Coach John Walton Smith, Jr. is known to have the ‘Midas touch’ when creating gold medalists. Currently, sprint-athlete, Michael Cherry, is following Coach Smith into battle; after being cleared through the COVID-19 process, they will participate in the 2021 Tokyo Olympic games. Smith has been in this position eight other times on a consecutive basis.
Reflecting on the past routes to victory, Smith provided the blueprint to achieving the ultimate success in life. Coach Smith talked about his freight train-like focus to achieving the highest reward in all aspects of his life.
“I didn’t see this coming,” Smith said,in a surprise of the Olympics considering the current climate of the COVID-19 pandemic. Smith described training consisting of running up hills and using parks instead of gyms and training facilities because they were closed. Smith talked about the ingenuity in preparation for this year’s Olympics.
“I had to dig deep down in some of my principles that I’ve gathered and strengthened over the last 35 years—I didn’t lose hope in my ability to train them or in them.”
Due to his resolve and determination to perform to the highest standard, Smith said he found new words of motivation that captured the passion to overcome the obstacle of not having an official place to train.
Coach Smith is considered “one of the most accomplished sprints and hurdle coaches.” He has cleared the path for many athletes to achieve Olympic gold, world championship gold, and noted global records. He is one of the most sought-after coaches known in the Olympic circuit.
The secret to Smith’s success is staying focused and surrounding himself with great people. He’s known on a global scale as one of the most engaging and supportive coaches, taking his pupils and sculpting their mindset to only envision the gold in their future.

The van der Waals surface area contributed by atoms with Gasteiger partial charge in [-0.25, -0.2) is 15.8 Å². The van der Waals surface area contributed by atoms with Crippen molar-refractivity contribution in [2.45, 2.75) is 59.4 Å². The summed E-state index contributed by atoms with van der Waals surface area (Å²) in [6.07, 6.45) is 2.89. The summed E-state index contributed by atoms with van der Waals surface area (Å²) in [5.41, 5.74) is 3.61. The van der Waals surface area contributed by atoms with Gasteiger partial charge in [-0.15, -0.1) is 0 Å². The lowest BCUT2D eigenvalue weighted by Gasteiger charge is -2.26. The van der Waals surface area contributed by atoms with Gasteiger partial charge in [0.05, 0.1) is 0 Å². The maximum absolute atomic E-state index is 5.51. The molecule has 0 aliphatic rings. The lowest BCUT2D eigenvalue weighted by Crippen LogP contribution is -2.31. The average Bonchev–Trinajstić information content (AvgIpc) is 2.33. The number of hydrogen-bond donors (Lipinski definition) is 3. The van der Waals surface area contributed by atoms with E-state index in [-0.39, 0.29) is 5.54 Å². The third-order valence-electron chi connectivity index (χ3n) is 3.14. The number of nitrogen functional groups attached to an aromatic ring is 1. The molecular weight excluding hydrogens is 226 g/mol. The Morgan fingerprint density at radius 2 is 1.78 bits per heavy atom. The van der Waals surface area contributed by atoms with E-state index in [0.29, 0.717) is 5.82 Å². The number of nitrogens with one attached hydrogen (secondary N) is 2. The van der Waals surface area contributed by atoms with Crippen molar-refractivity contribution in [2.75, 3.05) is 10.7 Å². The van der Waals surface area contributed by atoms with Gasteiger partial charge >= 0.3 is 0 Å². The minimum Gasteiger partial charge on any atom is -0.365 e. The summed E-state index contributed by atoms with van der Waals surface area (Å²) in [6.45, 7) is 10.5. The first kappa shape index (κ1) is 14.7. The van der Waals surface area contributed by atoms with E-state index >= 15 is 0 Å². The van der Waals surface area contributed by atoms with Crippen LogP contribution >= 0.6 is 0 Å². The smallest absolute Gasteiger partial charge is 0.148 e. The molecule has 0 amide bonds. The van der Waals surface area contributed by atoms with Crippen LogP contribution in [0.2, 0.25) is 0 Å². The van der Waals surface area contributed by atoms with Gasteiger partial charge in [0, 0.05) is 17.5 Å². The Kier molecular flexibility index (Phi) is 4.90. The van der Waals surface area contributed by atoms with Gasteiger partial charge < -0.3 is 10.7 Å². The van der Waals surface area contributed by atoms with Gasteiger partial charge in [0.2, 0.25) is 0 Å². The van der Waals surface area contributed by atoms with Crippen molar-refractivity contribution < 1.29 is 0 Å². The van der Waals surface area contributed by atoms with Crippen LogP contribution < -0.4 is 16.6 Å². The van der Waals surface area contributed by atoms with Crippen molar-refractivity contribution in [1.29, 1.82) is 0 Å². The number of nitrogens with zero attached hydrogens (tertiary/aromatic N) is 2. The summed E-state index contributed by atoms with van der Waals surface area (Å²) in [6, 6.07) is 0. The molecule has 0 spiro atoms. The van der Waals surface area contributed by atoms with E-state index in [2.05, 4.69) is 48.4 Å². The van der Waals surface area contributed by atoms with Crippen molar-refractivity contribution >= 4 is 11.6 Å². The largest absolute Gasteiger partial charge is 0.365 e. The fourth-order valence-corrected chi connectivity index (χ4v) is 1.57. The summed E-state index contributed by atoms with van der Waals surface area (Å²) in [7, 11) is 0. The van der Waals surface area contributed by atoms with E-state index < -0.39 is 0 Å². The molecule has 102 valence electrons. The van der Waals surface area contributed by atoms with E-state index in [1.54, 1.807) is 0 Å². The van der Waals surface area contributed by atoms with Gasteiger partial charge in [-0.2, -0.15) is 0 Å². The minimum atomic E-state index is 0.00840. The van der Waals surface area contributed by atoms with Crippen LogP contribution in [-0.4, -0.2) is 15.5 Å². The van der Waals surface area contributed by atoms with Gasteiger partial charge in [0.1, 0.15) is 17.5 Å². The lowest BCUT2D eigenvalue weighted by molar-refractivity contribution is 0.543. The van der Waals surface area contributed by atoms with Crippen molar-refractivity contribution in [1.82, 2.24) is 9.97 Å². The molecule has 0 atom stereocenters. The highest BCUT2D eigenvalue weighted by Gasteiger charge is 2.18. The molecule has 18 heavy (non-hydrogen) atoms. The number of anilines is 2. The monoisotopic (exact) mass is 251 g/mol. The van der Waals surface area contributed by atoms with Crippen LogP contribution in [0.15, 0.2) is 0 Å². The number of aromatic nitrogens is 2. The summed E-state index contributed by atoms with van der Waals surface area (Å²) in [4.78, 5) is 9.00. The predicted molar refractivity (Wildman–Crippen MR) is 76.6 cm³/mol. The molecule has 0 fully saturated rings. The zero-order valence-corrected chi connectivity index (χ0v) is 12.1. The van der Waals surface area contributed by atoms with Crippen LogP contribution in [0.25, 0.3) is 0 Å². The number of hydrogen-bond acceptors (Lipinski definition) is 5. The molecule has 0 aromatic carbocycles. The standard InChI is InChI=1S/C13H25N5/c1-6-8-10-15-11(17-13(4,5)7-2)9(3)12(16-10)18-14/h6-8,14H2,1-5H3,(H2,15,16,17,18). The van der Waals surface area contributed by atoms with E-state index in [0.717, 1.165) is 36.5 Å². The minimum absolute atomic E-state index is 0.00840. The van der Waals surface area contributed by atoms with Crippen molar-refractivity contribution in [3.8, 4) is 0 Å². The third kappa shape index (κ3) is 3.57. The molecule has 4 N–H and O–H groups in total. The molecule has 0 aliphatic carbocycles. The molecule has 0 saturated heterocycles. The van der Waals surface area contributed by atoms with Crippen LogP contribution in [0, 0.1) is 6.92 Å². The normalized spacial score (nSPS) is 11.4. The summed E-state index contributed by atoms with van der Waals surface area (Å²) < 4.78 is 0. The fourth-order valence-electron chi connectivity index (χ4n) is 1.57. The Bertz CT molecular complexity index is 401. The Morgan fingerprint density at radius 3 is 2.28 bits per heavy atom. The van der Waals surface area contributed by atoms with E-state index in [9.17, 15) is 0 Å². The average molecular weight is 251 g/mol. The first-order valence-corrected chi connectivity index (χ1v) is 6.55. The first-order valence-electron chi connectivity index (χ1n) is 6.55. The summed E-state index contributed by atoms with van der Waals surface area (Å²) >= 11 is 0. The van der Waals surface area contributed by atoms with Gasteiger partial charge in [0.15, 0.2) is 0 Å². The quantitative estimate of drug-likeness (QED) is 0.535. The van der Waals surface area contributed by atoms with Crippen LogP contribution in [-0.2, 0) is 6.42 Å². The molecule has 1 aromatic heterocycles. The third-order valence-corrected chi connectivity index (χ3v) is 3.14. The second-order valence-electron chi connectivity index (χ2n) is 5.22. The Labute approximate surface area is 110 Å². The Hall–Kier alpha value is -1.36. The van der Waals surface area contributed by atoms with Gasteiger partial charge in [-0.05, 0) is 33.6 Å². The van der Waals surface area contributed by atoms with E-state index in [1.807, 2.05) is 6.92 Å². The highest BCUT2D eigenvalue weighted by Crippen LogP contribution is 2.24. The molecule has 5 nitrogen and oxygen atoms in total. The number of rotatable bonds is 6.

Another pillar to the coach’s success is to remain in a state of learning. Smith shared this quote, “I’m a student. As soon as I lay my eyes on you, I’m collecting data that assists me in either coaching you or determining how to beat you.”
Smith can reach new frontiers of potential found deep within the athlete. In addition to his innate ability to see ripened talent waiting to harvest within his pupil, Smith has also been in their shoes. He knows the fears, doubts, and mental landmines that can throw one’s mind off track.
The Olympic coach shared a few personal detours that altered his reality and how he overcame them. Every time he was knocked down, he got back up. After each plunge of hope, he regenerated his mind to think positively and regained focus.
Smith credits that skill of remapping to discipline; he made it clear that a trained mind, body, and spirit will align with an unstoppable path to success. Smith shared, “one must discipline oneself to a lifestyle of a champion. That means setting goals, being spiritually centered, being committed to the tasks at hand, no matter how challenging and overwhelming they appear, and finally, executing the plan.”
The former coach of the Muhammed-Ali Track Club accumulated this formula of success from over 40 years of experience. When he competed, Smith was one of the top quarter-mile sprinters, holding a world record in the 440-yard dash. In his collegiate season at UCLA, Smith ran a 440-yard dash in 44.5 seconds (1971 National Championship)